He was the man behind the iconic Galaxy dress. Now Roland Mouret is turning his attention to the world of art, collaborating with Dragana Jurisic for an exhibition at the RHA. Ahead of his visit to Dublin to talks to.
“I have been creative all my life through fashion and I have never had to consider if I was to use my creativity in another way through art what I would do,” says designer Roland Mouret. “To meet Dragana and to have that experience was really something that has opened my mind for the future, in terms of expressing these creative juices.”
Mouret is the French designer best known for the Galaxy dress — an iconic silhouette in fashion — albeit just one aspect of the extraordinary fashion oeuvre he has built up over two decades. He has dressed everyone from Hollywood A-listers to Meghan Markle, Duchess of Sussex, and he was charming, and generous with his time, when he spoke to me by phone from his London studio.
Mouret will visit Dublin next week for a series of events at the Royal Hibernian Academy, as part of ‘RHA X: Roland Mouret x Dragana Jurišić,’ a collaboration between Mouret and visual artist Dragana Jurišić. Jurišić’s evocative work in photography and text explores identity and memory. Her book YU: The Lost Country considers the psychological impact on a person when their country no longer exists.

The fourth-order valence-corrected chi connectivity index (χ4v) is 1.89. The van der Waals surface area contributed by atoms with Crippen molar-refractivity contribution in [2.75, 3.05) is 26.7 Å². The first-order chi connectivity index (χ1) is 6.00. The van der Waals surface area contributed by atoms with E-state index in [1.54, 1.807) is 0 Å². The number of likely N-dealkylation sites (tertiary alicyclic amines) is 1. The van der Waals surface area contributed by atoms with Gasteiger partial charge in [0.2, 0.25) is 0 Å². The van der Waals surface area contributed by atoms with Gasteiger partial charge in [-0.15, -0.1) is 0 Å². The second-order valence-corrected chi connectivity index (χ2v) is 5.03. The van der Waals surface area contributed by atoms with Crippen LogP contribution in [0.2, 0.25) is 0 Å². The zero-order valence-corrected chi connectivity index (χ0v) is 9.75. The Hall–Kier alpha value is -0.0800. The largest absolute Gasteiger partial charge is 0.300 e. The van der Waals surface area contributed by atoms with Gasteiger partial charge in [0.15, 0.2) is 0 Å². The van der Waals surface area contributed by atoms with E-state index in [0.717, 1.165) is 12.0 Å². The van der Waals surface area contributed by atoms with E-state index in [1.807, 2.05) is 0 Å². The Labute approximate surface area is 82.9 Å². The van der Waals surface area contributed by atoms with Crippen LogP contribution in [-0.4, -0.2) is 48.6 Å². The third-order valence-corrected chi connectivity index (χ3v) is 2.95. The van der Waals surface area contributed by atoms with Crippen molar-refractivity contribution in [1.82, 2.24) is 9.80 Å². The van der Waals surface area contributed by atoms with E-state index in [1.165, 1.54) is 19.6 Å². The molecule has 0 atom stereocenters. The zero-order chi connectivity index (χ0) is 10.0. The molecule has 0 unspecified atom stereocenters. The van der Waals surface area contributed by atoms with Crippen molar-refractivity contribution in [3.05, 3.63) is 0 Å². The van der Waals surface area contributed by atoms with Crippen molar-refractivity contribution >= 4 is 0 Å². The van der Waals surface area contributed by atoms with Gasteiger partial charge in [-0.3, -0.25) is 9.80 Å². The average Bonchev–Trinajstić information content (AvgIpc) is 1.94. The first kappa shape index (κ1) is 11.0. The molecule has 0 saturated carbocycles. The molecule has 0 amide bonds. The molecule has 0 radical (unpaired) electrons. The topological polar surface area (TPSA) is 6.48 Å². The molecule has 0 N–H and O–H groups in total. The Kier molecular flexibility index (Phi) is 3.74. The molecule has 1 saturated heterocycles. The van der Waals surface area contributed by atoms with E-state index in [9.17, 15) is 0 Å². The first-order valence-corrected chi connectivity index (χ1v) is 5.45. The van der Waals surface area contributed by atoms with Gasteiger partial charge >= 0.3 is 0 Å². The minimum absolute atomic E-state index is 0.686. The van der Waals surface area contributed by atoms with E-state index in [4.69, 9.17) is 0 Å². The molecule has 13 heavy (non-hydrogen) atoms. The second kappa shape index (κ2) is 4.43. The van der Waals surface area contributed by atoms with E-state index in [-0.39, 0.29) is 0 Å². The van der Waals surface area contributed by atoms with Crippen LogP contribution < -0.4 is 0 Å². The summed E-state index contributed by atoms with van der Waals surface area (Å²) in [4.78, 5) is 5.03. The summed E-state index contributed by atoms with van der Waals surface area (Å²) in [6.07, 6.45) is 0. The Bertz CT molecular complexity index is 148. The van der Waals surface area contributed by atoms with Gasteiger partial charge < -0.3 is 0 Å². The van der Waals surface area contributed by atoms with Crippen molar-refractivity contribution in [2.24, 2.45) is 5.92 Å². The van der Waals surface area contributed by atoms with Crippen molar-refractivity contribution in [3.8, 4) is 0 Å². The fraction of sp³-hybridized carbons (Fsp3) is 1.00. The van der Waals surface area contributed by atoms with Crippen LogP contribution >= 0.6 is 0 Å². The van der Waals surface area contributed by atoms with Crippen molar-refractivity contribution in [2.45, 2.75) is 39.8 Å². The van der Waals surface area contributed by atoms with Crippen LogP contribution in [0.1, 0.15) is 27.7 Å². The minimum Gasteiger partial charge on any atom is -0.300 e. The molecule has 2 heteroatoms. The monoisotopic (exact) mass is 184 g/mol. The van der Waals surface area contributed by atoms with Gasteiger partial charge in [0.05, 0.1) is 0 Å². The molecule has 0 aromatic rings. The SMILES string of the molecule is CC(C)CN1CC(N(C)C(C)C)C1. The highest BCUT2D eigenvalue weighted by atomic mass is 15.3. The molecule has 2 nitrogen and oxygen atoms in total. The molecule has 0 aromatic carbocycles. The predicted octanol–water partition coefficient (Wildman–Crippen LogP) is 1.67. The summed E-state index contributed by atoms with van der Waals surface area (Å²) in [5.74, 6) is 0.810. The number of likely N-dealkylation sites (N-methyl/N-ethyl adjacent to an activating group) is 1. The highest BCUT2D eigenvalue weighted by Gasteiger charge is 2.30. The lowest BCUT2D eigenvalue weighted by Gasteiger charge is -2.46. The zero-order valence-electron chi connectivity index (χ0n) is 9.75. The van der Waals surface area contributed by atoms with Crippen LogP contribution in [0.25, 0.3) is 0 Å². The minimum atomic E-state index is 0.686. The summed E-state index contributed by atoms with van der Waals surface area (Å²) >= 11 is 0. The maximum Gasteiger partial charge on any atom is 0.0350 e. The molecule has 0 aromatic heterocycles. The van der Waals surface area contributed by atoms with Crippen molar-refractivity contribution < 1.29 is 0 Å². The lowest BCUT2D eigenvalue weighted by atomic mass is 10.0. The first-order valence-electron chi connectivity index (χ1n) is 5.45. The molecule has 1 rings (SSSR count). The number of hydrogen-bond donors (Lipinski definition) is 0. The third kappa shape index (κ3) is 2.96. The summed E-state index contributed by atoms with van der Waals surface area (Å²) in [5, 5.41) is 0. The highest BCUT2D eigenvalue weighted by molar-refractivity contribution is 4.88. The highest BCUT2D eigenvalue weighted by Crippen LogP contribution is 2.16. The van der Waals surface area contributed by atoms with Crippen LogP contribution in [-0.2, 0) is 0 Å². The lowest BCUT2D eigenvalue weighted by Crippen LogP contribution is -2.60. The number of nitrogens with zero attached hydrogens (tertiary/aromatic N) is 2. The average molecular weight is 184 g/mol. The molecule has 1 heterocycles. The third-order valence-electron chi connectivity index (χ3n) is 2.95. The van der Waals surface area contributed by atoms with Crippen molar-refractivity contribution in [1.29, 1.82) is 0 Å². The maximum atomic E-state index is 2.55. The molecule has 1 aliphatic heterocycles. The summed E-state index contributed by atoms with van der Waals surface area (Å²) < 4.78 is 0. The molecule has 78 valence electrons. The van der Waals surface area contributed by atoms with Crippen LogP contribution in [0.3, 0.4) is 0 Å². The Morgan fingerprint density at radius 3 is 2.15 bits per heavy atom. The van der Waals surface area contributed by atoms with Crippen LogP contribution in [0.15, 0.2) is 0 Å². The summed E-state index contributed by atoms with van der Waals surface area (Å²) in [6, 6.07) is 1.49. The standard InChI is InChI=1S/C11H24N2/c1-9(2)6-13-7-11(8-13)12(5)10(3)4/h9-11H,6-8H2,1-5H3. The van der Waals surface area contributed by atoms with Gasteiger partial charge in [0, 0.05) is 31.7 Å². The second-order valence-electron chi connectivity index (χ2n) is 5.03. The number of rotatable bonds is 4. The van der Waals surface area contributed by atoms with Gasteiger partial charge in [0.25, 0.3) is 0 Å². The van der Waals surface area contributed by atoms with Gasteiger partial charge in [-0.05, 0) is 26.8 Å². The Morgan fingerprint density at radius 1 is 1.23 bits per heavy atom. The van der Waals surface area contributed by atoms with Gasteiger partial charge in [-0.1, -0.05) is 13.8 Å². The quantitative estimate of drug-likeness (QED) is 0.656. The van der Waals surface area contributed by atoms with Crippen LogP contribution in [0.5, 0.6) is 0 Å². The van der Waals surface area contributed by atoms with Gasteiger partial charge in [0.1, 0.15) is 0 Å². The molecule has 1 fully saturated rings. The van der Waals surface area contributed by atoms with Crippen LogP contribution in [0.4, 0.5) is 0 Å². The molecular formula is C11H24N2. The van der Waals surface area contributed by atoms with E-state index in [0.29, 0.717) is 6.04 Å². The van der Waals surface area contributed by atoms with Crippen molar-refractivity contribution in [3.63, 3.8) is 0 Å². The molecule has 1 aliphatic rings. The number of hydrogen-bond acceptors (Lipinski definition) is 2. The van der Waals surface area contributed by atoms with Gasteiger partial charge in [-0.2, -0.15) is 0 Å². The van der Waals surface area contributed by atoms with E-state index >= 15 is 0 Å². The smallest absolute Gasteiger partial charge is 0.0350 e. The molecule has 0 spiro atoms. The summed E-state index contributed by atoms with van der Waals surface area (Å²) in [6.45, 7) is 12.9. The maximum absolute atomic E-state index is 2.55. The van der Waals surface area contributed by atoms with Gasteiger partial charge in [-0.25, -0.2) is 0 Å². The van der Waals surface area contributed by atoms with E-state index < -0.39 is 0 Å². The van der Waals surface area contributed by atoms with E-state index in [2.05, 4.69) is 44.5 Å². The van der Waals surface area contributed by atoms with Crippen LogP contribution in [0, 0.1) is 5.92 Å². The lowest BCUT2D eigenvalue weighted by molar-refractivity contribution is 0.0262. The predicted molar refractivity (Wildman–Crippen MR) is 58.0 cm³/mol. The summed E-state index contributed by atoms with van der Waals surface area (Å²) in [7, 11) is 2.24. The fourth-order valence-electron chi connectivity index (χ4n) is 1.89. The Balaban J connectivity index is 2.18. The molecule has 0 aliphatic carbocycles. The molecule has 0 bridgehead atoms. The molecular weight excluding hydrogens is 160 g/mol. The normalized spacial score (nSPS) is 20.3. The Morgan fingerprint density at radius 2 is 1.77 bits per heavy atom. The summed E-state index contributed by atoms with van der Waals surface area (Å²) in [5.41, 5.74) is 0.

She also recently collaborated with poet Paula Meehan to produce Museum, a book inspired by the history and residents of 14 Henrietta Street, Dublin’s museum of social history. “I love working on my own. That’s why I do photography, because I don’t have to depend on other people. I admire Paula so much, so, in the case of Museum, I didn’t want to waste the opportunity to work with her,” says Jurišić.
In the case of Roland Mouret, I was curious as to what this would be and I got much more than I really thought. Paula is pure magic. Both her and Roland are. You realise that both of them are at the top of their game and are extremely giving and generous of spirit.
Jurišić was surprised, too, to have some of her “stereotypes about fashion people” broken down: “I thought that, for people in fashion, it was all about surface and appearance, but Roland thinks really deeply about everything he does. He’s intense and warm, at the same time, so it was a really beautiful discovery.”
For Mouret, there was “magic power” in meeting Jurišić and they shared a feeling of being outsiders, as both emigrants and creatives, and a fear of failing, but of doing it anyway.
As Mouret says: “I shit myself, but I go for it. It’s all outside of the box... my life and career… it’s all based on lack of blueprints. That is what defines my identity straight away. I am open to everything, because safety makes me feel untalented.”